4. Find new ways to save or even make money

Become a savvy shopper. Cut coupons if need be and watch for deals online or in publications. Cut down on extravagances. Eat dinner in more, go to a matinee instead of an evening film and look for discount tickets to entertainment events. Websites like Funcheap.com and Wisebread.com can be very useful when you’re trying to find something to do that doesn’t cost much money. If you have any assets that you don’t need (electronics, jewelry, cars) sell them on eBay or through another venue. Take that money and pay it to your lenders and credit card companies.

The basics of getting out of debt aren’t complicated, but they do certainly take some self –restraint. Don’t get discouraged if it takes a while to get out of debt. You’re not alone. Americans are in nearly $2.4 trillion of debt, which averages out to $7,800 for every U.S. citizen. If you’re already on the path to paying back your debt, you’re doing better than most people.

3. Negotiate, negotiate, negotiate

We’ve mentioned this before when it comes to payday lenders, but the same goes for any debt. Get in touch with your lender, and figure out a plan that works for both of you. Whatever you do, don’t stick your head in the sand and pretend the problem doesn’t exist by not answering the phone or your mail. If you do, you may find yourself in a much more uncomfortable situation face-to-face with a large and intimidating debt collector! No one wants that. The loan and credit card companies you owe money to certainly don’t. They want their money back, so they’re usually willing to work with you to find something realistic for your budget.

2. Start paying up

Once you’ve created a realistic budget, you should factor in the maximum amount of money you can use to pay back on your loans and credit cards. You may need to prioritize those with the highest interest rates. If you have any windfalls, like a large tax return or an annual bonus, use some of it to pay back your debt! Don’t be tempted to spend it all on a new cell phone or designer handbag. It’s more important to get out of debt first.

1. Get organized!

This step always seems to come first with these matters, but that’s because it’s essential to the process. Know exactly how much you owe on what. Figure out which credit cards and loans are charging you the most interest, and create a realistic budget for your monthly expenses. This can be as simple as an excel spreadsheet where you enter in your monthly purchases and bill payments or as complex as buying specialized software like Quicken to help you manage your budget.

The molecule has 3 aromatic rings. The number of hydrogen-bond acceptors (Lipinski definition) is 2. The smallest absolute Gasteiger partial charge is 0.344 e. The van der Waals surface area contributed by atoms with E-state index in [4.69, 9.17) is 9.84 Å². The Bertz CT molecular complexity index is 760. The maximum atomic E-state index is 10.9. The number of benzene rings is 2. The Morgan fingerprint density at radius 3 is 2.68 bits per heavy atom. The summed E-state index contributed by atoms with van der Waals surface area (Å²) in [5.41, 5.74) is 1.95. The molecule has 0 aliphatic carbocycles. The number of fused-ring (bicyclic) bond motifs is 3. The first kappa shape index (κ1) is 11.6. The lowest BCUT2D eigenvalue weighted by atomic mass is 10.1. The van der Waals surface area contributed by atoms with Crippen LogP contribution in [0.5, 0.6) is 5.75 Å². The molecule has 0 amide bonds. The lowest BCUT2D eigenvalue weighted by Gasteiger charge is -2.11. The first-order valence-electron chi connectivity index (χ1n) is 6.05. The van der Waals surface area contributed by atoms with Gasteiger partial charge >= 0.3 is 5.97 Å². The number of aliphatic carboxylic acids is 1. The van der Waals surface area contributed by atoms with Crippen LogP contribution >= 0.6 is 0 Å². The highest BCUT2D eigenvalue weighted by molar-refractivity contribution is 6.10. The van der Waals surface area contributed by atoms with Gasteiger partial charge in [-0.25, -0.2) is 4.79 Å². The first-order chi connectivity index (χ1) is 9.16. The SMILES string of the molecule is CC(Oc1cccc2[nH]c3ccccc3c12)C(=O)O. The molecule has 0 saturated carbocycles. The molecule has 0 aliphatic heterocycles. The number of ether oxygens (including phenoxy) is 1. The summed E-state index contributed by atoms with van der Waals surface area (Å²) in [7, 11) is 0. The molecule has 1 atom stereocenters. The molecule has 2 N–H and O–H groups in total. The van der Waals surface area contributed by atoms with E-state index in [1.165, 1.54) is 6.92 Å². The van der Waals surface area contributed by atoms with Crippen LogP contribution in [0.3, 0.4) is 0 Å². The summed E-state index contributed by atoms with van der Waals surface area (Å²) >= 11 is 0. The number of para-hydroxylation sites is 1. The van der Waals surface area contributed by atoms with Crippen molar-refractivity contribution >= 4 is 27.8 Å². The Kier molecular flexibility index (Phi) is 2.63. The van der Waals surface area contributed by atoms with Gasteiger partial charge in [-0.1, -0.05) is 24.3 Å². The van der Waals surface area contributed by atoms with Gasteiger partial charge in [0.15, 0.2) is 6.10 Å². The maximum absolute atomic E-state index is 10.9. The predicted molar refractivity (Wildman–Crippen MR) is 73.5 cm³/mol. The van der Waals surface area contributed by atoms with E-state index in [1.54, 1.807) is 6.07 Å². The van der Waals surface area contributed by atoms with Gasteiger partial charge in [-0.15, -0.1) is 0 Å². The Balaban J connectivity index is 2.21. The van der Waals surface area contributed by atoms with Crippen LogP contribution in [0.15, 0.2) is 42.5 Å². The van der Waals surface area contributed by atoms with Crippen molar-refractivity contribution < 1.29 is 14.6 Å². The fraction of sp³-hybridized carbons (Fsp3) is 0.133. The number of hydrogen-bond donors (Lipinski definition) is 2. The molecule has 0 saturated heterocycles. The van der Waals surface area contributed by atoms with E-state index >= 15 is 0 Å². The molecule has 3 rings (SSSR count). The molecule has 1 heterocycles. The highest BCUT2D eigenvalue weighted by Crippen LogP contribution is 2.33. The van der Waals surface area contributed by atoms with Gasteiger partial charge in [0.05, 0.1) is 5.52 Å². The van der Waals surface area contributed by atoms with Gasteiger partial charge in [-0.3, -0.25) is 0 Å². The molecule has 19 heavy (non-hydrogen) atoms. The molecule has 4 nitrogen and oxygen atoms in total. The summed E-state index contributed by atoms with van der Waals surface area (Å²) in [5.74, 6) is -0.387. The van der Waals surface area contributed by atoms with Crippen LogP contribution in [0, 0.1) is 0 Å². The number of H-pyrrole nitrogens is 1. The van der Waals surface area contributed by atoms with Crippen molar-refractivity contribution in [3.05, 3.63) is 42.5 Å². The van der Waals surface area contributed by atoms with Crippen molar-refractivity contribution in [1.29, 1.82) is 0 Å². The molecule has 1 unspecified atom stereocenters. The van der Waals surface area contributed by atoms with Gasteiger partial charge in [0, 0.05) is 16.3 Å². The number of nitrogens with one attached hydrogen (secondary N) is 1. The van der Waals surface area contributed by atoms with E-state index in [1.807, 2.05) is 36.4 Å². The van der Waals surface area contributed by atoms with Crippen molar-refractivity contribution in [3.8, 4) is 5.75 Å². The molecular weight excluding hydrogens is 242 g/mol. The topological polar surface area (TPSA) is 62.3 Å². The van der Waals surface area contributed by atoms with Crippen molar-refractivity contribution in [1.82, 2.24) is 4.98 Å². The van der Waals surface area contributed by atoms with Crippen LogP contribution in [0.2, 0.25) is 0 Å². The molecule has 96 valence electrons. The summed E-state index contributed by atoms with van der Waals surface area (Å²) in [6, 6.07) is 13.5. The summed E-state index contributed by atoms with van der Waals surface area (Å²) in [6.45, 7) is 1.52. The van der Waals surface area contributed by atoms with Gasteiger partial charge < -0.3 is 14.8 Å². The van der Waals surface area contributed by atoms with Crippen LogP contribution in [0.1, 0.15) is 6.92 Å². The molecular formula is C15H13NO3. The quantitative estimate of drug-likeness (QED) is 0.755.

Advice for payday loan borrowers – tips for getting out of debt

While we know most of you are responsible borrowers who pay back your payday loans on time, we realize that some of you may have other forms of debt that are weighing you down and keeping you from achieving financial success. This could be credit card debt, student loan debt or other personal loan debt. There is a way out, but as usual with financial concerns, it takes time and discipline. Here are a few bits of advice to get you started.

Know your credit score

Whether or not you get accepted for a payday loan could be determined because of your credit score. To find out your credit scores, contact all three credit bureaus – Experian, TransUnion, and Equifax. While the scores likely won’t be the same number, they should be close.

Note: There could be a fee for getting your credit scores.

Contact Information:

My FICO (Fair Isaacs): http://www.myfico.com
Equifax www.equifax.com 800-685-1111
Experian www.experian.com 888-397-3742
TransUnion www.Transunion.com 800-888-4213
Centralized service to obtain credit reports from all three credit bureaus:
https://www.annualcreditreport.com

Annual Credit Report Request Service
P.O. Box 105281
Atlanta, GA 30348-5281
www.annualcreditreport.com
877- FACT ACT
877-322-8228

Who’s got a credit score

To get a FICO credit score, you must have a credit account that reports to at least one of the three credit bureaus, and you must keep that account open for at least 6 months.

Note: As of September 2017, Fair Isaacs Corporation changed their credit scoring software at each of the three credit bureaus. Authorized credit card account holders no longer have a credit score. An authorized user is someone, usually a family member, who is allowed to use the account but who is not held financially responsible for payment. Permitting an authorized account has been a way for young people to establish credit. This change in credit scoring is to protect lenders from abuse in the marketplace of authorized user credit card accounts by so-called credit repair services that sell good credit card histories to those with poor histories, a strategy called “piggybacking.”

Did you know? Your FICO score may be different at each of the three credit bureaus, because credit card companies may report to each one at a different time of the month and not all credit card companies report to all three bureaus.